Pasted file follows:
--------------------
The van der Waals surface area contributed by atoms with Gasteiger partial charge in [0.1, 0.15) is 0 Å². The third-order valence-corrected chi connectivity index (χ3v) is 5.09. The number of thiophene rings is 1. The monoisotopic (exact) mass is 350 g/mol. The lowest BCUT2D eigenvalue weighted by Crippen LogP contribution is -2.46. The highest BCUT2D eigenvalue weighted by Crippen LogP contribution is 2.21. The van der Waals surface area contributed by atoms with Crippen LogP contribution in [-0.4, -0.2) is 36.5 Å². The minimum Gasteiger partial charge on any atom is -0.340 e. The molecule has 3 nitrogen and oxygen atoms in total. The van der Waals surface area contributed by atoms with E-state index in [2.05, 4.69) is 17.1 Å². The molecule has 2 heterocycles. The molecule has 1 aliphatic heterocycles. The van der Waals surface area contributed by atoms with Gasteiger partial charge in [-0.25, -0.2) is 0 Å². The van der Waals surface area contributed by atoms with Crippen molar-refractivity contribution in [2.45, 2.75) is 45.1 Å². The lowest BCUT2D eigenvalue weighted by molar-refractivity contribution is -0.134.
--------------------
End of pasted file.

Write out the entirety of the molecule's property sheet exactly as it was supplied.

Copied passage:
The van der Waals surface area contributed by atoms with Gasteiger partial charge in [0.1, 0.15) is 0 Å². The third-order valence-corrected chi connectivity index (χ3v) is 5.09. The number of thiophene rings is 1. The monoisotopic (exact) mass is 350 g/mol. The lowest BCUT2D eigenvalue weighted by Crippen LogP contribution is -2.46. The highest BCUT2D eigenvalue weighted by Crippen LogP contribution is 2.21. The van der Waals surface area contributed by atoms with Crippen LogP contribution in [-0.4, -0.2) is 36.5 Å². The minimum Gasteiger partial charge on any atom is -0.340 e. The molecule has 3 nitrogen and oxygen atoms in total. The van der Waals surface area contributed by atoms with E-state index in [2.05, 4.69) is 17.1 Å². The molecule has 2 heterocycles. The molecule has 1 aliphatic heterocycles. The van der Waals surface area contributed by atoms with Gasteiger partial charge in [-0.25, -0.2) is 0 Å². The van der Waals surface area contributed by atoms with Crippen molar-refractivity contribution in [2.45, 2.75) is 45.1 Å². The lowest BCUT2D eigenvalue weighted by molar-refractivity contribution is -0.134.